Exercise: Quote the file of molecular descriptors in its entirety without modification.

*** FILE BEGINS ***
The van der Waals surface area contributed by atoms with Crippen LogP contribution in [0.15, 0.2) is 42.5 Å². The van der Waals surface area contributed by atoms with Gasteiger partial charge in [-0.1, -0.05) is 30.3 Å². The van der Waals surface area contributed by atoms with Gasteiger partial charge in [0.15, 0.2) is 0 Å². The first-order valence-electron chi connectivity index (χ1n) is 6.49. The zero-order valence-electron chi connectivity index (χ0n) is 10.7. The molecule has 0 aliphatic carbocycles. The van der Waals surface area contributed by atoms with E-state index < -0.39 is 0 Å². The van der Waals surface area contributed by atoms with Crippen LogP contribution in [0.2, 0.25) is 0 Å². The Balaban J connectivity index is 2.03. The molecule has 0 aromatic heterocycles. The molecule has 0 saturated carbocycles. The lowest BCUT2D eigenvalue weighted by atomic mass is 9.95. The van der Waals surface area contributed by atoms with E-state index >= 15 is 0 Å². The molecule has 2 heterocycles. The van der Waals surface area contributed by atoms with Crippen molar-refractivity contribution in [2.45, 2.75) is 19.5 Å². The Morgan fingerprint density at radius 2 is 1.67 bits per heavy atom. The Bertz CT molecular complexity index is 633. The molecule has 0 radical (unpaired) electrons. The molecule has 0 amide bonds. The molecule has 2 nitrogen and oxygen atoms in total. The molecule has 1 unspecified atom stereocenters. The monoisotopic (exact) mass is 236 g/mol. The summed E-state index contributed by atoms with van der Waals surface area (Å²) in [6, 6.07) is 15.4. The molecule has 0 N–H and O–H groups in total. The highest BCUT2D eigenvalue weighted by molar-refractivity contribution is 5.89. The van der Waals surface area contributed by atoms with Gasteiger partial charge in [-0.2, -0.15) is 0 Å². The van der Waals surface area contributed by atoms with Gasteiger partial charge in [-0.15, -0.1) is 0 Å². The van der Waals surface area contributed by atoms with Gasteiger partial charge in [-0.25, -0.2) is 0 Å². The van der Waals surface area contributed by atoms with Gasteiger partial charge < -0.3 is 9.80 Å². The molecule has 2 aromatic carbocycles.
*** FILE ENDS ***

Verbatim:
The van der Waals surface area contributed by atoms with Crippen LogP contribution in [0.15, 0.2) is 42.5 Å². The van der Waals surface area contributed by atoms with Gasteiger partial charge in [-0.1, -0.05) is 30.3 Å². The van der Waals surface area contributed by atoms with Gasteiger partial charge in [0.15, 0.2) is 0 Å². The first-order valence-electron chi connectivity index (χ1n) is 6.49. The zero-order valence-electron chi connectivity index (χ0n) is 10.7. The molecule has 0 aliphatic carbocycles. The van der Waals surface area contributed by atoms with E-state index < -0.39 is 0 Å². The van der Waals surface area contributed by atoms with Crippen LogP contribution in [0.2, 0.25) is 0 Å². The Balaban J connectivity index is 2.03. The molecule has 0 aromatic heterocycles. The molecule has 0 saturated carbocycles. The lowest BCUT2D eigenvalue weighted by atomic mass is 9.95. The van der Waals surface area contributed by atoms with E-state index >= 15 is 0 Å². The molecule has 2 heterocycles. The van der Waals surface area contributed by atoms with Crippen molar-refractivity contribution in [2.45, 2.75) is 19.5 Å². The Morgan fingerprint density at radius 2 is 1.67 bits per heavy atom. The Bertz CT molecular complexity index is 633. The molecule has 0 radical (unpaired) electrons. The molecule has 0 amide bonds. The molecule has 2 nitrogen and oxygen atoms in total. The molecule has 1 unspecified atom stereocenters. The monoisotopic (exact) mass is 236 g/mol. The summed E-state index contributed by atoms with van der Waals surface area (Å²) in [6, 6.07) is 15.4. The molecule has 0 N–H and O–H groups in total. The highest BCUT2D eigenvalue weighted by molar-refractivity contribution is 5.89. The van der Waals surface area contributed by atoms with Gasteiger partial charge in [-0.2, -0.15) is 0 Å². The van der Waals surface area contributed by atoms with Gasteiger partial charge in [-0.15, -0.1) is 0 Å². The van der Waals surface area contributed by atoms with Gasteiger partial charge in [-0.25, -0.2) is 0 Å². The van der Waals surface area contributed by atoms with Gasteiger partial charge < -0.3 is 9.80 Å². The molecule has 2 aromatic carbocycles.